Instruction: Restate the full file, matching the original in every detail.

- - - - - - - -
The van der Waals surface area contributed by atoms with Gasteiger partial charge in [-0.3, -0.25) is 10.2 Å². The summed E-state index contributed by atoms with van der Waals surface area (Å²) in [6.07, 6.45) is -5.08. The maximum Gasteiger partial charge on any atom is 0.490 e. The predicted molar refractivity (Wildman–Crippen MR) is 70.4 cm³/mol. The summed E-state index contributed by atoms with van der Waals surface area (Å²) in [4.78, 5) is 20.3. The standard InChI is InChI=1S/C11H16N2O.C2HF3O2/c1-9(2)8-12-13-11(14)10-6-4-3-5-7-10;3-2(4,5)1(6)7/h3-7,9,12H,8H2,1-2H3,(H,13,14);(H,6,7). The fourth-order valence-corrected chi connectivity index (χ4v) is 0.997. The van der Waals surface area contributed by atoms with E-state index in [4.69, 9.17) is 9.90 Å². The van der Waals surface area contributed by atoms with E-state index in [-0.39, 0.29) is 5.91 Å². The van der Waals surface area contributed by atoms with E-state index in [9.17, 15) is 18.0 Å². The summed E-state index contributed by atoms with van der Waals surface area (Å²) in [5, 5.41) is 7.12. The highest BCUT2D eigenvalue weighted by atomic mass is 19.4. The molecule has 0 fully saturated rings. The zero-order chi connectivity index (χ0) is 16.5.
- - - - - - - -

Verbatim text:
The van der Waals surface area contributed by atoms with Gasteiger partial charge in [-0.3, -0.25) is 10.2 Å². The summed E-state index contributed by atoms with van der Waals surface area (Å²) in [6.07, 6.45) is -5.08. The maximum Gasteiger partial charge on any atom is 0.490 e. The predicted molar refractivity (Wildman–Crippen MR) is 70.4 cm³/mol. The summed E-state index contributed by atoms with van der Waals surface area (Å²) in [4.78, 5) is 20.3. The standard InChI is InChI=1S/C11H16N2O.C2HF3O2/c1-9(2)8-12-13-11(14)10-6-4-3-5-7-10;3-2(4,5)1(6)7/h3-7,9,12H,8H2,1-2H3,(H,13,14);(H,6,7). The fourth-order valence-corrected chi connectivity index (χ4v) is 0.997. The van der Waals surface area contributed by atoms with E-state index in [4.69, 9.17) is 9.90 Å². The van der Waals surface area contributed by atoms with E-state index in [-0.39, 0.29) is 5.91 Å². The van der Waals surface area contributed by atoms with E-state index in [9.17, 15) is 18.0 Å². The summed E-state index contributed by atoms with van der Waals surface area (Å²) in [5, 5.41) is 7.12. The highest BCUT2D eigenvalue weighted by atomic mass is 19.4. The molecule has 0 fully saturated rings. The zero-order chi connectivity index (χ0) is 16.5.